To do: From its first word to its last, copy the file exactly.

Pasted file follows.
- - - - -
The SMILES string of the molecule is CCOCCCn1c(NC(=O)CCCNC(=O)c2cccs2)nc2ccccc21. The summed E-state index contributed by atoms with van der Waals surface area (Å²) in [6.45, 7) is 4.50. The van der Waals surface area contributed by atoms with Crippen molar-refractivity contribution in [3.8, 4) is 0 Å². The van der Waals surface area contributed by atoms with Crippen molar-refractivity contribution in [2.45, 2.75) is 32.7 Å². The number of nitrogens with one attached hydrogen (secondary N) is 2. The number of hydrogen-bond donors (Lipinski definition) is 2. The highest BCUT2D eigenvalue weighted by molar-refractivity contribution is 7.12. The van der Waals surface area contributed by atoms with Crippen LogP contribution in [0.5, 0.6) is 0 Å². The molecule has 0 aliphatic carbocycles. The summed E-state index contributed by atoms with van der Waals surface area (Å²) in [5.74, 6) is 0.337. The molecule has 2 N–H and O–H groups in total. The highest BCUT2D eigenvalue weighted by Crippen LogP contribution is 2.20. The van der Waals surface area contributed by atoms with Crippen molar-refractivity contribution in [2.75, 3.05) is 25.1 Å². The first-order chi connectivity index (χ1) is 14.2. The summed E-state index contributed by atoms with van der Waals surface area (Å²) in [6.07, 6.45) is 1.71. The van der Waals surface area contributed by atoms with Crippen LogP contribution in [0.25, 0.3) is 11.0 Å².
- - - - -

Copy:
The SMILES string of the molecule is CCOCCCn1c(NC(=O)CCCNC(=O)c2cccs2)nc2ccccc21. The summed E-state index contributed by atoms with van der Waals surface area (Å²) in [6.45, 7) is 4.50. The van der Waals surface area contributed by atoms with Crippen molar-refractivity contribution in [3.8, 4) is 0 Å². The van der Waals surface area contributed by atoms with Crippen molar-refractivity contribution in [2.45, 2.75) is 32.7 Å². The number of nitrogens with one attached hydrogen (secondary N) is 2. The number of hydrogen-bond donors (Lipinski definition) is 2. The highest BCUT2D eigenvalue weighted by molar-refractivity contribution is 7.12. The van der Waals surface area contributed by atoms with Crippen LogP contribution in [0.5, 0.6) is 0 Å². The molecule has 0 aliphatic carbocycles. The summed E-state index contributed by atoms with van der Waals surface area (Å²) in [5.74, 6) is 0.337. The molecule has 2 N–H and O–H groups in total. The highest BCUT2D eigenvalue weighted by Crippen LogP contribution is 2.20. The van der Waals surface area contributed by atoms with Crippen molar-refractivity contribution in [2.75, 3.05) is 25.1 Å². The first-order chi connectivity index (χ1) is 14.2. The summed E-state index contributed by atoms with van der Waals surface area (Å²) in [6.07, 6.45) is 1.71. The van der Waals surface area contributed by atoms with Crippen LogP contribution in [0.25, 0.3) is 11.0 Å².